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Babylon 5.1
by Rick Norwood

Star Trek Voyager, "Think Tank" (***)
by Rick Berman, Brannon Braga, and Michael Taylor
Other Babylon 5.1 Columns
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The X-Files
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Ratings are based on a four star system.
One star means that the commercials are more entertaining than the program.
Two stars watch if you have nothing better to do.
Three stars is good solid entertainment.
Four stars means you never dreamed television could be this good.

Star Trek: Voyager It is a great pleasure to be able to give a good review of a Voyager episode. With Deep Space Nine ending, its best writers are moving over to Voyager. "Think Tank" (***) is by Star Trek heavyweights. Berman and Braga both worked on the Next Generation movie First Contact (****), while Michael Taylor wrote "In the Pale Moonlight" (****) for DS9. All three have written many episodes, and are major creators of the Star Trek universe.

The special effects look like Star Wars, especially the "jellyfish" alien and the little robot. What a relief from "aliens" with elaborate face makeup and no other alien characteristics. The plot involves a small group of highly intelligent aliens who offer to help Voyager out of a jam. The only problem is their price. They want Seven of Nine. Want her bad.

I can picture a lot of highly intelligent male Star Trek fans loving the idea of demanding Seven of Nine as the price for their services, but Captain Janeway does not make bargains like that, and is left with an apparently unresolvable dilemma.

The writing is crisp, with fast jumps into the middle of the next action, a technique that keeps the viewer alert and excited. Nothing puts a viewer to sleep like picking up after the commercial with characters talking about what happened before the break. Kurros, the spokesbeing for the Think Tank, is likable, though you would never trust him with your coin purse.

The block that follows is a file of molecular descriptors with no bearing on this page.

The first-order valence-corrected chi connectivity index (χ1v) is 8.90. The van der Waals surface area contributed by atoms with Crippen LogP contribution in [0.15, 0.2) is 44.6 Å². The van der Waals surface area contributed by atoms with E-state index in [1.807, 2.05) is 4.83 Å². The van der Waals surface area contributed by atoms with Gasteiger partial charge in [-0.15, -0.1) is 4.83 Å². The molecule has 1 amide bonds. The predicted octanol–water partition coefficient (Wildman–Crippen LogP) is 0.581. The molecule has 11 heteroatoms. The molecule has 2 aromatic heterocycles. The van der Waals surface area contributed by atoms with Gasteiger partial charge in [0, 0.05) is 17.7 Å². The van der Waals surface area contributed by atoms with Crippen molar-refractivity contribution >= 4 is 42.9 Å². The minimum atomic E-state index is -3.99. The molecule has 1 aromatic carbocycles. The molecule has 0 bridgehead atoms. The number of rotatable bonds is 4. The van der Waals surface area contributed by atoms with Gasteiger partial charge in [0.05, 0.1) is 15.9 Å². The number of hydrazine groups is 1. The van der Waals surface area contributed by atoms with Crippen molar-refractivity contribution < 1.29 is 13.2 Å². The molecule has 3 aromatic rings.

All in all, this is the most enjoyable episode of Voyager in quite a while.

Star Trek Deep Space Nine, "Penumbra" (****)
written by Rene Eschevarria

Star Trek: Deep Space Nine The beginning of the nine-part conclusion to DS9 introduces major changes in the lives of Sisko, Worf, Gul Dukat, and several other characters. I don't want to give away too much -- there are already spoilers all over the web -- but the end of the series gives writers an unprecedented opportunity to make dramatic changes in the lives of the people we have gotten to know so well over the past six and a half years.

There will actually be only eight "parts" to this longest of all Star Trek stories, but the eighth part is the two hour series finale, and so counts twice. Every week for the next two months things will be building to a climax.

In "Penumbra", many subplots are just starting. Acting and script are both excellent, and it is like watching a really excellent juggler juggle an apple, a chain saw, and a silk scarf all at the same time.

The X-Files, "Trevor" (***)
written by Jim Guttridge and Ken Hawrliw

X-Files A gritty, dramatic episode features a convict who gains the power to walk through walls. This basic plot goes back at least to the Robert Lansing movie The 4-D Man (**), but the X-Files version has a nice explanation for why a person who can move through matter doesn't just sink into the earth and disappear.

The main difference between good X-Files and bad is how well the writers handle the interplay between Mulder and Scully. Some recent writers have made the two sound like bratty four-year-olds. In "Trevor", new writers Guttridge and Hawrliw strike exactly the right note in all of their characterizations. That plus excellent special effects make this one of the better non-mythos episodes.

For more information than you want to know about the conclusion to Deep Space Nine, read what Ronald D. Moore has written at

Copyright © 1999 by Rick Norwood

Rick Norwood is a mathematician and writer whose small press publishing house, Manuscript Press, has published books by Hal Clement, R.A. Lafferty, and Hal Foster. He is also the editor of Comics Revue Monthly, which publishes such classic comic strips as Flash Gordon, Sky Masters, Modesty Blaise, Tarzan, Odd Bodkins, Casey Ruggles, The Phantom, Gasoline Alley, Krazy Kat, Alley Oop, Little Orphan Annie, Barnaby, Buz Sawyer, and Steve Canyon.

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